Christine Stuart photo
Gov. Malloy outside of TOMZ with its employees announcing DECD loan (Christine Stuart photo)

Democratic Gov. Dannel P. Malloy is asking the electorate to look at his entire record when they go to the polls in November.

Outside TOMZ Corporation, a 95,000-square-foot manufacturing facility in Berlin, Malloy was asked about the decision to include Nicole Hockley, a mother who lost her first-grade son Dylan in the Sandy Hook Elementary School shooting, in his latest campaign ad.

“Listen, you’ve got to look at what elections are,” Malloy said Tuesday. “I have a record. It’s a record I’m proud of, having faced five natural disaster declarations and Sandy Hook. I think people need, or I would ask that they put it all in context.”

He added: “It’s been a tough number of years with a great challenge in the economy to boot and you know people will have to make a choice. There’ll be a clear choice.”

The ad, which began airing this week, appears one week before the Republican gubernatorial primary.

Within hours of being posted on Youtube Monday, the commercial had prompted user comments accusing Malloy of “shamelessly” politicizing a tragedy. In a statement, Republican Party Chairman Jerry Labriola Jr. accused Malloy of “exploiting” Newtown.

Malloy made no apologies for the campaign ad.

“We’re going to begin getting our message out from now until Election Day,” Malloy said. “We have a great story to tell about the choice that has to be made.”

It’s still unclear at this point if Malloy will debate Sen.John McKinney or Tom Foley. Nevertheless, he said he’s willing to participate in a number of debates.

Christine Stuart photo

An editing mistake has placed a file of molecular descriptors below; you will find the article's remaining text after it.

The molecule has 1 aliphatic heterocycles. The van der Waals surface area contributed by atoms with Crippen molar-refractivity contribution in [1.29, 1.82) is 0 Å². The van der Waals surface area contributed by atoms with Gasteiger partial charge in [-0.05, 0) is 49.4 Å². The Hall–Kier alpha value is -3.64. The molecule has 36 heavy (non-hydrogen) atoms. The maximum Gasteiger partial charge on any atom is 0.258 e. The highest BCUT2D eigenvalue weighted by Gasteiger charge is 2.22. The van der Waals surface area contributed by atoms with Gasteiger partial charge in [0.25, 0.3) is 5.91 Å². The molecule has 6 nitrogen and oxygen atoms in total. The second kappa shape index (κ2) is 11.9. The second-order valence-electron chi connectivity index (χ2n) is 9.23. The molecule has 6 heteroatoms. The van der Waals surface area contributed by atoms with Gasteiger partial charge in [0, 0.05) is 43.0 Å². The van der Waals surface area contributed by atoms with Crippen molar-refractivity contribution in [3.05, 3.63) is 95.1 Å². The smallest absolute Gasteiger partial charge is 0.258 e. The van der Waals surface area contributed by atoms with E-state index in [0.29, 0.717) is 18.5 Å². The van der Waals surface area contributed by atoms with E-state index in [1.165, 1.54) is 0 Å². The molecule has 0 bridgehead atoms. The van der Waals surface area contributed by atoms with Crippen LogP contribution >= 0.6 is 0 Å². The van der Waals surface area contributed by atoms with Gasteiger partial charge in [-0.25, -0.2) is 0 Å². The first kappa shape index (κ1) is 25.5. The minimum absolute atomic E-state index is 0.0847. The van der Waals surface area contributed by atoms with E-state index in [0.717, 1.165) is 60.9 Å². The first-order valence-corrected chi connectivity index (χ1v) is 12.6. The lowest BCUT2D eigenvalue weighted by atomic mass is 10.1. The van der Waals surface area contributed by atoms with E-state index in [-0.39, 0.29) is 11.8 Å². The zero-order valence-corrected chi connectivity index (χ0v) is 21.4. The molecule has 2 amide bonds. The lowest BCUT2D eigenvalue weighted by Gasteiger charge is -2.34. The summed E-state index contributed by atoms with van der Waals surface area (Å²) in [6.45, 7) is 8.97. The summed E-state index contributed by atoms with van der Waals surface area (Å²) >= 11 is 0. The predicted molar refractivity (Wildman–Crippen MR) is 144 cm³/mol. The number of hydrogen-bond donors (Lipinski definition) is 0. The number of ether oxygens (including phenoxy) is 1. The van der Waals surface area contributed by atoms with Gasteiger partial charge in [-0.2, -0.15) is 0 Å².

Gov. Dannel P. Malloy, Rep. Joe Aresimowicz and DECD Commissioner Catherine Smith (Christine Stuart photo)

Typically, an incumbent tries not to have too many debates, Malloy admitted. However, Malloy said he’s willing to have a “number of debates and discussions throughout the state.”

Back in 2010, Malloy called for 17 debates during the Democratic primary against Ned Lamont. The idea was to have a debate in every town with a daily newspaper.

In 2010, there were at least two televised debates between Malloy and Foley and dozens of forums and discussions prior to the election where Malloy beat Foley by less than 1 percent of the vote.

“Whichever Republican wins, I look forward to having a thorough discussion of the issues in a debate format. Final number to be decided, but certainly I’m going to be accepting a lot of invitations,” Malloy said Tuesday.

He said the public will be getting “definitive answers from me just as you have every day that I’ve been governor.”

The comment was a criticism of the vagueness regarding Foley’s statements on the state budget and exactly how he would balance it. Foley has said he would keep spending flat for two years, not raise taxes, and be able to plug the estimated $1.278 billion budget hole with efficiencies.

Malloy doesn’t believe there will be a deficit and he believes he has a good handle on keeping spending below 3 percent.

“We don’t face a deficit,” Malloy said back in June after the deficit numbers were released by the legislature’s nonpartisan Office of Fiscal Analysis. “The deficit projections on the same services budget would require that we increase spending by 7.78 percent. You don’t believe we’d do that, nobody believes we’d do that.”

He added: “Nobody, no party, no politician is going to advocate that we increase spending by 7.78 percent. It’s a ridiculous number.”

Although Malloy insists the estimates are based on unrealistic spending assumptions, he often points out that he inherited a $3.6 billion single-year budget deficit from his predecessor. That number is based on the same projection methods, which predicted a $1.278 billion deficit in the next fiscal year (FY 2015/16).

“This is an election with a very clear choice to be made,” Malloy said.

Malloy was at the TOMZ facility in Berlin on Tuesday to announce a $711,533 loan from the Department of Economic and Community Development Manufacturing Assistance Act. The loan carries a 2 percent interest rate for 10 years. About half of the loan will be forgiven if the company meets its job retention and creation targets. It currently has 123 employees and plans to add 30 more.